That is the verdict of analysts who noted Oracle had ended up in a position where it needed to act fast to keep up with the growing trend. However, the experts also warned of what they called a severe culture clash between the companies.
“A fifth of European enterprises are implementing public cloud offerings while another half are considering or evaluating public cloud,” said IDC research director Douglas Hayward.
“Oracle’s founder and CEO Larry Ellison once described early cloud offerings as ‘idiotic’ and overhyped, yet now his company is a paying billions to keep up with the curve,” he said.
Oracle had needed to embrace cloud “because it’s demonstrably where end users want to go”, Hayward said.
Forrester analyst Diane Clarkson said the acquisition was “being widely interpreted as a shot across Salesforce’s bow”. RightNow was “well positioned to give Oracle a customer service offering for the mid market”, she said, because it was “faster to deploy and easier to change than traditional on-premise offerings”.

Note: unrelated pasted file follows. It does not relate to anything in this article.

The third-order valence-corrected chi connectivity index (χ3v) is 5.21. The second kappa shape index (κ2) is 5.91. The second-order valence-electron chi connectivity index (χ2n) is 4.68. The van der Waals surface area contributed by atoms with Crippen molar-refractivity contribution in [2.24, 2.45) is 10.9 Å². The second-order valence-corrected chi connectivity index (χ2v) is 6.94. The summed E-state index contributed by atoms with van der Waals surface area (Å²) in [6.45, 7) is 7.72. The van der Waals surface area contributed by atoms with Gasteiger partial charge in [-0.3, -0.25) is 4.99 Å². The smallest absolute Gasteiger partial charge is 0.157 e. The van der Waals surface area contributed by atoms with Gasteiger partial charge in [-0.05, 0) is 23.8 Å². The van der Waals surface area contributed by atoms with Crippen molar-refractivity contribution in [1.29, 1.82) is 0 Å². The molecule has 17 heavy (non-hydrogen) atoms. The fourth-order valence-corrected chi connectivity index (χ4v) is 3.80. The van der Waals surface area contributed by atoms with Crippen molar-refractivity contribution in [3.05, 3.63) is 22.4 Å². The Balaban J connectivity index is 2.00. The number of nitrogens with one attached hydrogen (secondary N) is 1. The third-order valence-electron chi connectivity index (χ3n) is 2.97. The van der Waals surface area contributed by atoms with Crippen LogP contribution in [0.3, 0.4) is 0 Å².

The success of the acquisition would in part depend upon Oracle’s ability to separate different technology lines, she said. It needed to “differentiate between products such as knowledge management and chat,” Clarkson said. “This will not be an easy task in this complex and ever-changing customer service technology landscape.”
But William Band, a principal analyst at Forrester, warned that there was a major clash of business ethos between the two firms, which could cause serious problems to the merger.
“The big risk to this deal is that the corporate cultures of Oracle and RightNow could not be more different,” he said. “Oracle’s bare-knuckle approach to sales and how it treats customers is the complete opposite of RightNow’s ethos of client centricity and flexibility.”